The Toyota Corolla Reigns in Japan. For Now…

Frank Williams
by Frank Williams
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the toyota corolla reigns in japan for now

Japanese motor vehicle sales fell 7.6 percent in 2007; Toyota was down 6.2 percent. Still, Bloomberg reports that the Toyota Corolla managed to retain its five-year standing as Japan's best-selling passenger car (excluding minicars). Corolla sales increased by 2.7 percent last year, almost 150K units found new homes. The Toyota Schvitz… er… Vitz (a.k.a. Yaris) was Japan's second-best-selling car, clocking over 121k sales (up 3.2 percent). Toyota better be careful, though– Honda's having a Fit to unseat them. The redesigned Fit went on sale in October and became Japan's best-seller in December (again, excluding minicars). The fit outran the Corolla by a margin of almost two to one. That's a 144.1 percent increase over December 2006. The Fit's annual sales rose by 14.5 percent, scooping third in overall sales. If you don't exclude minicars, Suzuki reigned supreme in 2007. The brand sold over 225k Wagon R kei cars. Now if they'd just pop a Hayabusa engine into a few of them and send them our way…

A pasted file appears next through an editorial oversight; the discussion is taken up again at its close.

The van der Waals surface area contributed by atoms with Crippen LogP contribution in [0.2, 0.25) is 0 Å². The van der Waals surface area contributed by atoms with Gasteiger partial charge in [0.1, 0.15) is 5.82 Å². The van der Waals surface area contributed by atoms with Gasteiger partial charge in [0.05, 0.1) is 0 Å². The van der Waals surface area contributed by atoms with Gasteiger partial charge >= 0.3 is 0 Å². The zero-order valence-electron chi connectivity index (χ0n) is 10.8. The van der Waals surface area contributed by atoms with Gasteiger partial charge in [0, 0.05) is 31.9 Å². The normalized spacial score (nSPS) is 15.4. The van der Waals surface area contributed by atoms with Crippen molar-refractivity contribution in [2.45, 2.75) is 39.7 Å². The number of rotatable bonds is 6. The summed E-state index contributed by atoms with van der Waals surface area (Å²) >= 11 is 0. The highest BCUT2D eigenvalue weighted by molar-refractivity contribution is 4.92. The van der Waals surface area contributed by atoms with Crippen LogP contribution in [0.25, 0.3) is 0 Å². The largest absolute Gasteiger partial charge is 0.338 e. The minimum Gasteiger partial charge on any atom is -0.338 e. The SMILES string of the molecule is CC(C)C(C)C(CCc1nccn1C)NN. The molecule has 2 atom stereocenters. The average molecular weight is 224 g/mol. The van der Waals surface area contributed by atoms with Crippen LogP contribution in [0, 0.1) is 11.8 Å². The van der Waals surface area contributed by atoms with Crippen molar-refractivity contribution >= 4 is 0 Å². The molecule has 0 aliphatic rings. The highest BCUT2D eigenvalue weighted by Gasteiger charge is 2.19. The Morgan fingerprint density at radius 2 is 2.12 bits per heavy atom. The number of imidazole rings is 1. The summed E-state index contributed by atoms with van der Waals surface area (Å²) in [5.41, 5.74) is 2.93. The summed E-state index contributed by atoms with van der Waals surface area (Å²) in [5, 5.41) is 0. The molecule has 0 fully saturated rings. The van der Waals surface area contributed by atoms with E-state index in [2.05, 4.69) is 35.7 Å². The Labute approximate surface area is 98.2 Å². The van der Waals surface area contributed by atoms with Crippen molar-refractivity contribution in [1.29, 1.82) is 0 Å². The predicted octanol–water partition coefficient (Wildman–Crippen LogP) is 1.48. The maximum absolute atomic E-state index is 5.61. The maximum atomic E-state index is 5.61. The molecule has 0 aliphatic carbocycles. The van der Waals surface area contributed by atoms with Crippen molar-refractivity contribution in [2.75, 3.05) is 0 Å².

Frank Williams
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4 of 9 comments
  • BabyM BabyM on Jan 10, 2008

    "Minicars" (Kei) in Japan are a separate legal category of vehicle. They have to be below a maximum size, have engines below a certain displacement, wear different license plates, and are exempt from certain ownership restrictions.

  • Andyinsdca Andyinsdca on Jan 10, 2008

    Also, Japanese microcars are pretty much deathtraps. All of the reliability of a Toyota or Honda with all of the safety of an MGB.

  • Adamatari Adamatari on Jan 10, 2008

    One of the things that annoys me to no end about the current situation in America is that those kei cars are what we need if we are serious about reducing fuel consumption - those and European very small cars. Yet nobody talks about them much. Yeah, saftey is an issue, but if they were the most common type of car then maybe it wouldn't be so much. On the other hand, I can see why Americans would have trouble with them - we have lots of highway, after all. Often daily commuting involves stretches on the highway as well. Still, if Europeans and Japanese use them primarily, it makes me wonder if we REALLY have to have larger cars. There are highways in Japan and Europe as well. I'm not saying ban larger cars. I just think that if we're serious we need to talk about smaller cars. Plus I want a Suzuki Cappucino.

  • Samir Syed Samir Syed on Jan 11, 2008
    There are highways in Japan and Europe as well. Ever do 3 miles of highway in a Renault Twingo?